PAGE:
UPDATE PUBLISHED BY THE SHEFFIELD STAR NEWSPAPER
'Small but strong' Cassian was born in Sheffield Teaching Hospitals' Jessop Wing maternity unit on April 3 last year at 28 weeks, weighing 1lb 10oz.
An inquest last week heard how Cassian deteriorated rapidly on April 5 and died from a cardiac tamponade, which is when fluid builds up in the space around the heart, eventually preventing it from pumping. The coroner then ruled that hospital failings and 'neglect' contributed to the death of the baby boy.
The hearing was also told how an umbilical venous catheter inserted into Cassian's abdomen to help him feed was in a ‘suboptimal’ position near his heart when it was inserted by two junior doctors.
Neonatal consultant Dr Elizabeth Pilling told the inquest she had intended to have it re-positioned within 24 hours, but waited because of the dangers of repeatedly handling a baby as premature as Cassian. Dr Pilling said she had no explanation as to why she then forgot to make sure his feeding line was moved.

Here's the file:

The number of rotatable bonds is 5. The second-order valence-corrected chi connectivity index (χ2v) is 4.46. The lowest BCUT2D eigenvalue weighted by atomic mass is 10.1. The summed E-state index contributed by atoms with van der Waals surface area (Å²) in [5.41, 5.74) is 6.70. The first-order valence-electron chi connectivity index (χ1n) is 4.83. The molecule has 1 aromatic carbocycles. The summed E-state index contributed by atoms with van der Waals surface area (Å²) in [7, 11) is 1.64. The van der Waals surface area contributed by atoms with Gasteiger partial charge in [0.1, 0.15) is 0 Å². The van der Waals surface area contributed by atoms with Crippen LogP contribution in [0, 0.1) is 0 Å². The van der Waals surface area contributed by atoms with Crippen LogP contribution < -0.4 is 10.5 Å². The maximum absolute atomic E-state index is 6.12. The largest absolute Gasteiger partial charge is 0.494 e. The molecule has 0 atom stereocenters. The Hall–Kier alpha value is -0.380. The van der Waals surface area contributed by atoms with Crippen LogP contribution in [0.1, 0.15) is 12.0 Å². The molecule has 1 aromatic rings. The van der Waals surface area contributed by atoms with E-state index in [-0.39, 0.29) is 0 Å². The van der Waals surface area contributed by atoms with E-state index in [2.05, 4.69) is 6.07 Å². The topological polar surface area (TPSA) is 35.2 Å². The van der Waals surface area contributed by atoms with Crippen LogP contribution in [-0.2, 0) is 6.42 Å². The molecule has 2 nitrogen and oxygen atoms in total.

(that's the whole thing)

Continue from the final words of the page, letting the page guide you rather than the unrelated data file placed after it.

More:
Giving her conclusion, Ms Combes said the decision to pause the procedure and reassess it in 24 hours was ‘reasonable and appropriate’, but was ‘not adequately recorded and communicated’ in Cassian's notes, or on the ward round. The plan should have been recorded on Cassian's ‘pink sheet’, she said, and communicated to his parents. Ms Combes said this amounted to a ‘gross failure’ in Cassian's care, which contributed to his death. She added: "But for this incident, Cassian would not have died of what he died of, when he died."
The coroner recorded a narrative conclusion, which said Cassian's death was ‘contributed to by neglect’.
In a statement at the start of the hearing, Cassian's mother, Karolina Curry, said she and her husband James had a number of questions about her son's treatment, including reports that the unit was understaffed due to it being the Easter weekend. But Ms Combes concluded: "There were no systemic failures in the form of staffing issues which caused or contributed to Cassian's death." She said the staffing levels were above the national requirement that weekend, and although there were a number of junior staff present, they were ‘appropriately qualified and able to support the unit adequately’.